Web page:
In general, the limestone soils are not capable of nourishing even the maquis ; they are the domain of the garrigue, a species of moor, whose essential element is that small oak (Quercus coccifera), which in Provençal is called garrus ; only thin groves of boxwoods and tufts of xerophilous grasses grow there. The presence of sparse forests of holm oaks in certain points of the sous – cevenols limestone plateaus supports the hypothesis that the scrub is largely an effect of deforestation. On the alluvial soils, deep and humid, in the Mediterranean domain you can see dense forests with deciduous trees (Quercus pedunculata,Fraxinus ornus, etc.) and numerous lianas. Undoubtedly, deforestation has greatly changed the characteristics of the vegetation of the Mediterranean region; the cultivation of the vine represents an important part of it, and that of the olive tree can be considered absolutely characteristic.

In the French Mediterranean domain, the Flahault distinguishes three sectors: a western one (Roussillon, Narbonese), where the Iberian species are very numerous (58), including Sarothammus catalaunicus, Cistus populifolius, Astragalus narbonensis; a central one (lower Languedoc and plain of the lower Rhone), which is less rich and less Mediterranean, due to the cold winds (mistral) and in which both Iberian and Italic species are missing; one (Maritime Provence) east of Marseille, the most typically Mediterranean, with a good number of Italic species (85), mainly with the Aleppo pine, which contends for first place with the holm oak.

The orophilic flora has fairly constant characters in the various mountains of France: everywhere there is a subalpine forest level, characterized by the mixture of beech and fir; meadows or alpine heaths lie on the rather high peaks: the limit of the forest could have been lowered by man, but in general it is lower in the lower massifs (Vosges, Massif Central), and in very extensive ranges, such as the Alps, it can be 700 meters lower on the outer chains than the high inner chains. This contrast is even more important than that due to the diversity of latitudes, as seen in this table:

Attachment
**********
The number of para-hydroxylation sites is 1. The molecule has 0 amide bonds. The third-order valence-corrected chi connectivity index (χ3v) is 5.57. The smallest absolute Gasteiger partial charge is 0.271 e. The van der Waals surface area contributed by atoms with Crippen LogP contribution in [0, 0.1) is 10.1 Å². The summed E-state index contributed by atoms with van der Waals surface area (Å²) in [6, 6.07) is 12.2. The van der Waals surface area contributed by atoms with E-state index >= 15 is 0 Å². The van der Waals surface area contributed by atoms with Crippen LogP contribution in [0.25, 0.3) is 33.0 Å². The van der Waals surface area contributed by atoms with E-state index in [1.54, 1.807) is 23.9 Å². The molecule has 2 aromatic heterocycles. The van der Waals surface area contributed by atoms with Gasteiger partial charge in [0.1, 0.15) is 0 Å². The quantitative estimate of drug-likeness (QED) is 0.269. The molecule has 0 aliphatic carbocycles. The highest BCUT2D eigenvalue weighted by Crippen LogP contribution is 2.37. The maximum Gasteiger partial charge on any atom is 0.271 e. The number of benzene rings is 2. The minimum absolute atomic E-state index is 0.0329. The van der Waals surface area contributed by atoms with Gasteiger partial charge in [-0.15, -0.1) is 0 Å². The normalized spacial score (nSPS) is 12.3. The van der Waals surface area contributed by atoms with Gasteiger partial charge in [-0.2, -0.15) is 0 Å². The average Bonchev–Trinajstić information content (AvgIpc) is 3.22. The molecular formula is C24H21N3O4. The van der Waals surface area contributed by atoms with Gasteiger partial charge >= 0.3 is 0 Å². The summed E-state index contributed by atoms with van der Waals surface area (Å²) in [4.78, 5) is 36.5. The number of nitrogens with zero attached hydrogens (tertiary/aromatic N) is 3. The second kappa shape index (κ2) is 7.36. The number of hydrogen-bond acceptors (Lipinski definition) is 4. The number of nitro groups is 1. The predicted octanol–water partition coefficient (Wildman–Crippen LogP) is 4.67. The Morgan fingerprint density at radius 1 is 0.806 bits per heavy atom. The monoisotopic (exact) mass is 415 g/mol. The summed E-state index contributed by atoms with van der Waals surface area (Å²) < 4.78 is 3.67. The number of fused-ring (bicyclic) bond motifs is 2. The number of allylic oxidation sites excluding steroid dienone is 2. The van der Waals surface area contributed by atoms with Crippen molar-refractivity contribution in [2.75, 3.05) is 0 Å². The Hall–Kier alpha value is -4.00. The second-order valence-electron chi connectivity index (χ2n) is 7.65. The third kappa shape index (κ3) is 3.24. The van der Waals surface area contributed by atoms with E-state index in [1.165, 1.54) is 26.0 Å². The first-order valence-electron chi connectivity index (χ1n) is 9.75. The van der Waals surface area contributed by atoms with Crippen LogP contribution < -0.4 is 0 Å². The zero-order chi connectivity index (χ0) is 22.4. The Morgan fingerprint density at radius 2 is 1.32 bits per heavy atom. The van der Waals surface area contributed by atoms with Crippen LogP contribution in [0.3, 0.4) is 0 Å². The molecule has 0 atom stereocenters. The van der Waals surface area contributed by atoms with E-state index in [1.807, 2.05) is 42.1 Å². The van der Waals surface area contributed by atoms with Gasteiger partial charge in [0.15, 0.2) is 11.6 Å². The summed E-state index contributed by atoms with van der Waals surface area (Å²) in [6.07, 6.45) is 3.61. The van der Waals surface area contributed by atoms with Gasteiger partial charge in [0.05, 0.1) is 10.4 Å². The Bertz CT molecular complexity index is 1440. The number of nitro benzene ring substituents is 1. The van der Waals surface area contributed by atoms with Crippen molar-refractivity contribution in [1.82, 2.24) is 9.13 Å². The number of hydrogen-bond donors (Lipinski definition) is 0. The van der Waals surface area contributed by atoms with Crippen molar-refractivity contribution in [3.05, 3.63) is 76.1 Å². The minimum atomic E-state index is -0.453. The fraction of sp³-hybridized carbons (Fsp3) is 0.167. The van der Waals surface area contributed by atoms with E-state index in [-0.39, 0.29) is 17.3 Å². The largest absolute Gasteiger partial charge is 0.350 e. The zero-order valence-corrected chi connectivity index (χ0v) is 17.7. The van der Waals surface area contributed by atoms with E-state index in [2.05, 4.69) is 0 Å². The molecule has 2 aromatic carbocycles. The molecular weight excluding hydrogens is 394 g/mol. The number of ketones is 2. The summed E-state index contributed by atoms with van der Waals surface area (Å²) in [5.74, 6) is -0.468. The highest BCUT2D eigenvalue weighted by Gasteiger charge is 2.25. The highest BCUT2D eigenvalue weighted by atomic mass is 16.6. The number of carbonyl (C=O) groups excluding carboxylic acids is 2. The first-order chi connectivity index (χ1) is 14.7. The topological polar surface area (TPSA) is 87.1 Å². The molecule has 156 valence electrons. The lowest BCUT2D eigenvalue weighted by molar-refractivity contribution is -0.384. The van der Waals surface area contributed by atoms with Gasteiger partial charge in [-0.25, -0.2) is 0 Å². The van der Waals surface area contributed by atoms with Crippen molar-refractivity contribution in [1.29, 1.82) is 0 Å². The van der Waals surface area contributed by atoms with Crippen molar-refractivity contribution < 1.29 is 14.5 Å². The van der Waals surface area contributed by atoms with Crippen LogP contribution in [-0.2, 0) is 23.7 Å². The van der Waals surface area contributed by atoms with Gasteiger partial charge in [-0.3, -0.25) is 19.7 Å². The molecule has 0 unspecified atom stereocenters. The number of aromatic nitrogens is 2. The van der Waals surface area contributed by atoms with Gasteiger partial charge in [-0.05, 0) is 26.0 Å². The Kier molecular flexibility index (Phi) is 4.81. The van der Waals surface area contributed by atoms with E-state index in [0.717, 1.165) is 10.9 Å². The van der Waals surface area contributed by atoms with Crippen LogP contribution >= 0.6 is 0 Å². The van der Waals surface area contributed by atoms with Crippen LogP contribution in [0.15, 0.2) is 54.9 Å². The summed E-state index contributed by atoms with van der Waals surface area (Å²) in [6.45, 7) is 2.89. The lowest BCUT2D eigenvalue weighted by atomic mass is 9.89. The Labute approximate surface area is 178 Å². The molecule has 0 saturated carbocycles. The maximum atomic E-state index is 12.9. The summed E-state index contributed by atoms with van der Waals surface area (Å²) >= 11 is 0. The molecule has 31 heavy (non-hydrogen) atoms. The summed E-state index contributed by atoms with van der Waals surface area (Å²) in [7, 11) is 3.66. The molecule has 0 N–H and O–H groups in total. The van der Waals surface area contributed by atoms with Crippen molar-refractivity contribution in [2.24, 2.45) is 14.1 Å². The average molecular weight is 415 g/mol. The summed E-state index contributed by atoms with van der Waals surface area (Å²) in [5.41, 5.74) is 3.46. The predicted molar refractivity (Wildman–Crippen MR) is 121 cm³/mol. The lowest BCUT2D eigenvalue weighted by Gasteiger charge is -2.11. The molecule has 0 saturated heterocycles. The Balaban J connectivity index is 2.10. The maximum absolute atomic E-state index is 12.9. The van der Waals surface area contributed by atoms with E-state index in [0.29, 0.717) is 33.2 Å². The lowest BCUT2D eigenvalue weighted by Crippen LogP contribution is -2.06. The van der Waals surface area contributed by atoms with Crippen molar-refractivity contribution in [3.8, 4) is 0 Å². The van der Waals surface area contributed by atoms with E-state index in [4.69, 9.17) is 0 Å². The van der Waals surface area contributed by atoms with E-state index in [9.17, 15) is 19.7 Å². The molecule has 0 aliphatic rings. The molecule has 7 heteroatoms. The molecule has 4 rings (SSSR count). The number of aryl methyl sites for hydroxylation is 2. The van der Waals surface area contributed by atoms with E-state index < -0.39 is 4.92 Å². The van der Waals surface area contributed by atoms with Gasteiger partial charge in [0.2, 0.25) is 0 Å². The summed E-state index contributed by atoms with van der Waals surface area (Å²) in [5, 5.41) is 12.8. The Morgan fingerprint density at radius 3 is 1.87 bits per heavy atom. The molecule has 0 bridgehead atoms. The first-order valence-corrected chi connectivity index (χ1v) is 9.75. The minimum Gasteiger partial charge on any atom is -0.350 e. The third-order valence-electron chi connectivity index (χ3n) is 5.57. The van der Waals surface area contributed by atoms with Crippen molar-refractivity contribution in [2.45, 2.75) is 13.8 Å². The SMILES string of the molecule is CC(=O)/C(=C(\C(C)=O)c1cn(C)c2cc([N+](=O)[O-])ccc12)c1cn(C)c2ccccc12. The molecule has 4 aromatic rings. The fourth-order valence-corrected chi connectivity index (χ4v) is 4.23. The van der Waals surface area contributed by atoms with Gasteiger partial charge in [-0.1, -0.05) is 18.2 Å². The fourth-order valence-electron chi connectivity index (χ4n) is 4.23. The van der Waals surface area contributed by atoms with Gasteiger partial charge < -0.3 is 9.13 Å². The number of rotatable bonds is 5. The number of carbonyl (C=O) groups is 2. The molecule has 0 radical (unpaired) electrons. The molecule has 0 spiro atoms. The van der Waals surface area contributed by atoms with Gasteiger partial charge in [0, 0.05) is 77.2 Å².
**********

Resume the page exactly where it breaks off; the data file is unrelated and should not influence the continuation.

Each of the different mountain ranges has special floristic characters. The siliceous Vosges differ entirely from the limestone Jura, although on both sides the shelf of the conifers is very similar. Above all, the southern Jura offers a considerable percentage of species with Mediterranean affinities, while in all the highlands of the Jura one can see mostly affinities with central Europe.

The Massif Central is distinguished by the complexity of its flora, offering an affinity with the Pyrenees in the south-west and an affinity with the Alps in the south-east; the arid plateaus of the Causses have remnants of the dominion of the steppes of Central Europe (Adonis vernalis) and the Cévennes on their lower slopes have a certain Mediterranean imprint. The Savoy Prealps differ greatly from the Provence Prealps, where the Mediterranean vegetation rises to over 1000 meters; and the same contrast exists between the western Pyrenees, which have Atlantic flora, and the eastern Pyrenees, where the Mediterranean influence is felt up to heights approaching 2000 m. and where the upper forest shelf features special conifer woods (Pinus uncinata).

France Vegetation 2